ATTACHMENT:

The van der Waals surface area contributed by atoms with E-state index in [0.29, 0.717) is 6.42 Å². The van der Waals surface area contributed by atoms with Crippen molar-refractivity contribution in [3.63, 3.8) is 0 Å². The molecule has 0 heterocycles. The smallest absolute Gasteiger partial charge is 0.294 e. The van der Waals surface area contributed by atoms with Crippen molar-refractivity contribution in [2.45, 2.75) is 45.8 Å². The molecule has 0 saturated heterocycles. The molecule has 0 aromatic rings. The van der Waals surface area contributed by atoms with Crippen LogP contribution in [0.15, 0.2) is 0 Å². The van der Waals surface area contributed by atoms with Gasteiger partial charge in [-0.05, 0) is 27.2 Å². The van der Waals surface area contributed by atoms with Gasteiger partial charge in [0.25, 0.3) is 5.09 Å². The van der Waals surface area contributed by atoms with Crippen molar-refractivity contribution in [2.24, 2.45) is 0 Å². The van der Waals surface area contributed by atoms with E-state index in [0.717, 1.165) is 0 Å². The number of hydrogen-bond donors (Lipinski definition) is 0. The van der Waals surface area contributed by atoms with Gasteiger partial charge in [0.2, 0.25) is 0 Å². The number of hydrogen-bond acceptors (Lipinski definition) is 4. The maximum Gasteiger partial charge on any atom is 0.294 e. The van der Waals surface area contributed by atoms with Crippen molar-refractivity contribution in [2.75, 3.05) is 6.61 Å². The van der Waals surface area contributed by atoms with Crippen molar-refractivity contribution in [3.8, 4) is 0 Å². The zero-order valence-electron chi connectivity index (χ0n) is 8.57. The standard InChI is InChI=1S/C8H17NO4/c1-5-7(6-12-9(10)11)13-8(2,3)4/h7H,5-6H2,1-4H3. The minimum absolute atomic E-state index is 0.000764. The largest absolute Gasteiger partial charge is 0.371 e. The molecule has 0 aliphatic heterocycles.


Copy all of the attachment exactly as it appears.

The van der Waals surface area contributed by atoms with E-state index in [0.29, 0.717) is 6.42 Å². The van der Waals surface area contributed by atoms with Crippen molar-refractivity contribution in [3.63, 3.8) is 0 Å². The molecule has 0 heterocycles. The smallest absolute Gasteiger partial charge is 0.294 e. The van der Waals surface area contributed by atoms with Crippen molar-refractivity contribution in [2.45, 2.75) is 45.8 Å². The molecule has 0 saturated heterocycles. The molecule has 0 aromatic rings. The van der Waals surface area contributed by atoms with Crippen LogP contribution in [0.15, 0.2) is 0 Å². The van der Waals surface area contributed by atoms with Gasteiger partial charge in [-0.05, 0) is 27.2 Å². The van der Waals surface area contributed by atoms with Gasteiger partial charge in [0.25, 0.3) is 5.09 Å². The van der Waals surface area contributed by atoms with Crippen molar-refractivity contribution in [2.24, 2.45) is 0 Å². The van der Waals surface area contributed by atoms with E-state index in [0.717, 1.165) is 0 Å². The number of hydrogen-bond donors (Lipinski definition) is 0. The van der Waals surface area contributed by atoms with Gasteiger partial charge in [0.2, 0.25) is 0 Å². The number of hydrogen-bond acceptors (Lipinski definition) is 4. The maximum Gasteiger partial charge on any atom is 0.294 e. The van der Waals surface area contributed by atoms with Crippen molar-refractivity contribution in [2.75, 3.05) is 6.61 Å². The van der Waals surface area contributed by atoms with Crippen molar-refractivity contribution in [3.8, 4) is 0 Å². The zero-order valence-electron chi connectivity index (χ0n) is 8.57. The standard InChI is InChI=1S/C8H17NO4/c1-5-7(6-12-9(10)11)13-8(2,3)4/h7H,5-6H2,1-4H3. The minimum absolute atomic E-state index is 0.000764. The largest absolute Gasteiger partial charge is 0.371 e. The molecule has 0 aliphatic heterocycles.